The development team is creating new longer-form content and curricula to help consultants develop deep expertise in a topic or industry. One highlight is a digital and analytics training program through McKinsey’s Partner University, which is a combination of online collaborative content followed by in-person training events at Harvard and Oxford, where partners build on what they learn. By level-setting with online self-paced training, McKinsey can make the most of in-person time for networking, problem solving and sharing real world client challenges. “There are no PowerPoint decks at these events,” van Dam said. “When we are together it is all about reflection and practice.”
Williams said finding the balance between online training and live events is always a challenge, especially as consultants have little time for in-person, off-site training but still value the opportunity to learn in groups. “We know butts in seats is not the most effective model, but we see the importance of giving them time to be together.”
This realization led to a new pilot program where learner cohorts follow a curriculum track together over time. These learning journeys are developed with input from business unit managers on what these groups need to learn to meet clients’ needs, and may include self-paced assignments, collaborative online learning, coaching and virtual sessions via phone and video conference. “This blended approach still gives them time to be together, but it is more accessible,” Williams explained. “It is one more way we are trying to bring a full learning experience to the learner.”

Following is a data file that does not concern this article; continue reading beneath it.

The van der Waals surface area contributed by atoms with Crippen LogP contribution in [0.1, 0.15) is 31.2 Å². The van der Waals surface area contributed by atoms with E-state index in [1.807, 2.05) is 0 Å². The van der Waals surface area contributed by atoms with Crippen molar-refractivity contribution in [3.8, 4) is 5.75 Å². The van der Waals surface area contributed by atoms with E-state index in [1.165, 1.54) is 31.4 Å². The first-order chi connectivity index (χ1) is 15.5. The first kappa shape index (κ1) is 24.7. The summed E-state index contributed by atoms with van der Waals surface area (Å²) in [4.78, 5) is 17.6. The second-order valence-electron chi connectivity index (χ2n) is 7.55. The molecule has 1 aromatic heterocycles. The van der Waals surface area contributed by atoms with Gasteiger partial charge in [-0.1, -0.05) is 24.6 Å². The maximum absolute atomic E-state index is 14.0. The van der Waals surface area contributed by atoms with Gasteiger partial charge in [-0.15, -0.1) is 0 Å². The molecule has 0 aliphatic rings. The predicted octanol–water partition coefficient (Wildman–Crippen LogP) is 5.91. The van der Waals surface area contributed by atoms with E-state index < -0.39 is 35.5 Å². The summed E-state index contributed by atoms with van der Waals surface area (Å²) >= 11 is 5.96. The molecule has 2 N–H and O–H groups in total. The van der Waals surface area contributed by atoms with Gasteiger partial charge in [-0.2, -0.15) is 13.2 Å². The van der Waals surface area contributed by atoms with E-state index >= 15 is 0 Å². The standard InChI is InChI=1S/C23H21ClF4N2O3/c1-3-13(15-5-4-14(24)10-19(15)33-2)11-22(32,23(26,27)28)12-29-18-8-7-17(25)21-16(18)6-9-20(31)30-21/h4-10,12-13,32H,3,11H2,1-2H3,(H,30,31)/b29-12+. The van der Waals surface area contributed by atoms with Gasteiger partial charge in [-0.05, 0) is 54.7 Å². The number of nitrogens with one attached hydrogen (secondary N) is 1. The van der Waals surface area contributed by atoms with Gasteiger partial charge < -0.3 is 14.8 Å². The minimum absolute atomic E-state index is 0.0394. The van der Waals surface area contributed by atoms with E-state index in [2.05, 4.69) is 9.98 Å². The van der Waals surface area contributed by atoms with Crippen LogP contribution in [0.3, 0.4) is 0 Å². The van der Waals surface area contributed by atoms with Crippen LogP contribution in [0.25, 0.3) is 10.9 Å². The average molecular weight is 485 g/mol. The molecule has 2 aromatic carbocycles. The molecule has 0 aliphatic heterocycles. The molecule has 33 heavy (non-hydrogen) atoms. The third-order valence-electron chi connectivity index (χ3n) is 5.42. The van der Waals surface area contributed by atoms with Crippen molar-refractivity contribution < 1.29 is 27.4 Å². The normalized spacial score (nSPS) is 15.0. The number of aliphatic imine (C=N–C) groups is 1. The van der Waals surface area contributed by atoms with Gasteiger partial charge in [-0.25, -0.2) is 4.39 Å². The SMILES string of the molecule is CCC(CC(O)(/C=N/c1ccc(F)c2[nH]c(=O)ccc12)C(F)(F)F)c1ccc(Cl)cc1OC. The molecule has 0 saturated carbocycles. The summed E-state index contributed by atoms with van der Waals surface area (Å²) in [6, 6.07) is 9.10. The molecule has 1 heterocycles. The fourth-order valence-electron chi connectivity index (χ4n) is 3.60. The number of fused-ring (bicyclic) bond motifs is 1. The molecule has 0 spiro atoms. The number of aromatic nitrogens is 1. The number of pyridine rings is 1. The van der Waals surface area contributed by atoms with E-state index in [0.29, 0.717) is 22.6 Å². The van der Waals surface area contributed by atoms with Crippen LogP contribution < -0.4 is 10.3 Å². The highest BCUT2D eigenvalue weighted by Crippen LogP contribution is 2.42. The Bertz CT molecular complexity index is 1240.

Expertise Drives Retention
To make sure that all new programs are having the desired effect, McKinsey constantly tracks results. “When you invest in something, you want to make sure it is having the desired impact,” van Dam said. “Learning is no different.”
These measures range from counting how often content is viewed and tracking test results, to surveying consultants about whether they felt like the training got them up to speed faster, whether they spoke with clients about the material they learned and whether they have applied the information in the 100 days immediately following the course. The learning team also speaks informally to trainees during and after class to get anecdotal feedback on new content.
Van Dam said the numbers and feedback consistently show employees like the new content, that it is improving their skill levels and they are applying it on the job. “We are very pleased with where we are on this journey, and the response we are getting from our people.”
However, not every new program and format has been a home run — nor should it be, Welsh said. With demand for new content coming so fast, the learning team doesn’t have time to hone and tweak every new program for months before rolling it out. “We try a lot of things, and refine as we go,” he explained. The key to this rapid rollout model is to sample lots of options, then create a feedback loop to figure out what’s working and what isn’t. “It takes an adaptive mentality to get it right.”
Welsh said having strong links between the business and the learning teams is crucial to staying on top of what new content employees need. “We are on the front line every day talking to practice leaders and clients, so we can find out what’s on their mind,” he said. “It allows us to be more responsive to their needs.”
Having these connections with business units and learners will be vital to continually evolve learning at McKinsey. “It’s not a process you can ever stop,” van Dam said. He and his team are always looking toward what the company will need to meet client needs.
Sarah Fister Gale is a writer based in Chicago. She can be reached at editor@CLOmedia.com.